• Peanut butter, almond butter, or sunflower butter
  • chia or flax seeds
  • Dried fruits such as cranberries, raisins, cherries, chopped dates, apricots or coconut flakes
  • Tahini or miso for a hearty spin!
  • Chocolate Chips (why not?!)

Instant Pot Steel-Cut Oats

Steel cut oats cook very well in a pressure cooker, like an Instant Pot. Steel oatmeal takes between 30 and 40 minutes to cook on the stovetop, but only about 30 minutes in the pressure cooker — plus, you can get on with your morning instead of worrying about the pot on the stovetop.

  • To start, try it: Pressure Cooker Apple Cinnamon Oatmeal

How to make overnight oats

For busy families or anyone who has a bit more rush in the mornings, Overnight Oats can be a real savior. At the simplest level, you simply combine oats and water and place in the fridge overnight. The next morning, microwave your oatmeal and dress it up (fresh berries, toasted nuts or seeds, maybe a little maple syrup) and you’re on your way.

  • To start, try it: How to make overnight oats

How to reheat oatmeal

Both steel cut oats and regular rolled oats are wonderful to reheat! In fact, I often make a big pot on the weekends with the intention of heating it up for a few mornings during the work week.

When reheating, simply add a little more milk or water (start with a few teaspoons and increase from there as needed) and warm on the stovetop over low heat (or in the microwave) until the oats are warm and creamy.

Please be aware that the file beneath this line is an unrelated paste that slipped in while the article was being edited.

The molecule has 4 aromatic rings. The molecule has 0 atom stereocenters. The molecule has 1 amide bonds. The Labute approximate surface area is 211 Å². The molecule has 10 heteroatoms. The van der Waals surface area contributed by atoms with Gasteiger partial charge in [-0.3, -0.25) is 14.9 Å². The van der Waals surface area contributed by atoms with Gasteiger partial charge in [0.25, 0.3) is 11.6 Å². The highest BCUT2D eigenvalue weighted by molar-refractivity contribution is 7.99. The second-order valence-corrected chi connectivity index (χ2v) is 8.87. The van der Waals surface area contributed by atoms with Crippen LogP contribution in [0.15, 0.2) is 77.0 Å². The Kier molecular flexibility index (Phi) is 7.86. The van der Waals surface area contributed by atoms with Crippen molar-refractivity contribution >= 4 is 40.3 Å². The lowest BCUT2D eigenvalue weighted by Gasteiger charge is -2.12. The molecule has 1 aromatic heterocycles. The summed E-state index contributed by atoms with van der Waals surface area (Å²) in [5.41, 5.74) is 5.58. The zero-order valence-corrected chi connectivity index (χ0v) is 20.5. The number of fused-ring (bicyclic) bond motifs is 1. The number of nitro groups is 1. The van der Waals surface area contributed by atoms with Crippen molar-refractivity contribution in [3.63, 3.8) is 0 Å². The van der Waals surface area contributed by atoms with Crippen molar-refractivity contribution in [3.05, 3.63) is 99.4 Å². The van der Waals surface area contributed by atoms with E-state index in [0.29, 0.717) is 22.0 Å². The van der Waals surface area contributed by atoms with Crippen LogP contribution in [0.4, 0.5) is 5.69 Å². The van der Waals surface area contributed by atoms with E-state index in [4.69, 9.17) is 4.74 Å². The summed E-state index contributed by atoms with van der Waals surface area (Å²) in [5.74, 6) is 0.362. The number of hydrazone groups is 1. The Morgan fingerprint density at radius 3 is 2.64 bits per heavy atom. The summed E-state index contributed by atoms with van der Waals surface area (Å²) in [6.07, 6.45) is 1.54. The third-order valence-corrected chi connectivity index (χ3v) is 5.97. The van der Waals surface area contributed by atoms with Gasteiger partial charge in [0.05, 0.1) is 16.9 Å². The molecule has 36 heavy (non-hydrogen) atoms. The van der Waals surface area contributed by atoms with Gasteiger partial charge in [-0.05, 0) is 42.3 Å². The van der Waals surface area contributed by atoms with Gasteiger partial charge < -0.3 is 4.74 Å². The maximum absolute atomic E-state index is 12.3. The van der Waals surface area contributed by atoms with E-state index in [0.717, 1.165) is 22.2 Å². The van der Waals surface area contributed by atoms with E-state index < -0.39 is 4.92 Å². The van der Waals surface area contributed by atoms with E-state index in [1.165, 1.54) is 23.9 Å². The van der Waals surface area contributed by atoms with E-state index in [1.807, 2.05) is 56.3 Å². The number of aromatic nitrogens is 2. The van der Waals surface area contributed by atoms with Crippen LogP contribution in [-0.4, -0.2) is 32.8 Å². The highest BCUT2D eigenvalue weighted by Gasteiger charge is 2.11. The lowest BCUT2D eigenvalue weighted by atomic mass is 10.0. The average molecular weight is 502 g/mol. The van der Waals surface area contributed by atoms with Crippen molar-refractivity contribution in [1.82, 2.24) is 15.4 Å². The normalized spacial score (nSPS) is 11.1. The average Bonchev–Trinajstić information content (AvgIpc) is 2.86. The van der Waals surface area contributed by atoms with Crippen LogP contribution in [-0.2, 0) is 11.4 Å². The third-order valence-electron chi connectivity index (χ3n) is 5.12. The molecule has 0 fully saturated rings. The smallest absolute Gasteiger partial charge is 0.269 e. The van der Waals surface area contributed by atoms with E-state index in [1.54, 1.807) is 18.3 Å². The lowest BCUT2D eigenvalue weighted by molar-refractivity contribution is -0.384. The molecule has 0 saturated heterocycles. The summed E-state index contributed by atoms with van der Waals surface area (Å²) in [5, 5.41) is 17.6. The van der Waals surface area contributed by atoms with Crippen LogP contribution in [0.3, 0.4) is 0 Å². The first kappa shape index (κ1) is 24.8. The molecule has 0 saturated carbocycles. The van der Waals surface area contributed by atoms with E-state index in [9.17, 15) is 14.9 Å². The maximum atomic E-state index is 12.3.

More oatmeal recipes to make!

  • Oatmeal Almond Butter Breakfast Cookies
  • Oatmeal chia mug to go
  • Oatmeal muffins with raisins, dates and walnuts
  • Strawberry Oatmeal Muffins
  • Oatmeal Buttermilk Pancakes

From the editors of Simply Recipes

Steel-cut oatmeal: 3 options

cooking time
30 minutes

total time
30 minutes

4 servings

For oatmeal: Use 3/4 cup water and 1/4 cup milk. Toast the rolled oats and heat the milk and water mixture as described below. Once you’ve added the oatmeal, cover the pan and turn off the heat. Let the oatmeal sit on the stovetop for 7 minutes—without peeking or stirring! Check the oats after 7 minutes and let sit a few more minutes if needed.


  • 1 tablespoon unsalted butter

  • 1 Cup steel-cut oats

  • 3 1/4 cups water

  • 1 Cup milk

  • 1/2 teaspoon kosher salt


  • Brown sugarhoney or other sweetener

  • heavy cream or milk


  1. Roast oats:

    Melt the butter in a large skillet over medium heat. Add the oatmeal and toast, stirring occasionally, until just beginning to smell fragrant and nutty, 5 to 7 minutes.

  2. Cook Oats:

    In a large, heavy-bottomed saucepan, bring the water, milk, and salt to a simmer over medium-high heat. Add the toasted rolled oats and stir gently a few times.

    Bring the oats to a slow boil, then reduce the heat to low and partially cover. Cook until oats are thick and oats are tender, 25 to 30 minutes, stirring occasionally to avoid sticking or clumping.

    The pulp may still be a little fluffy at this point, but will continue to soak up liquid while it sits.

  3. Let the oatmeal rest:

    Remove the pot from the heat and let it rest for 3 to 5 minutes.

  4. Serve oatmeal:

    Divide the oats among bowls, garnish with brown sugar and cream, and serve.

nutritional information (per serving)
208 calories
7g Fat
30g carbohydrates
7g protein
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Hello everybody, Even if you're limited on time and money, I believe you can prepare wonderful food with everyday products. All you have to do is cook cleverly and creatively!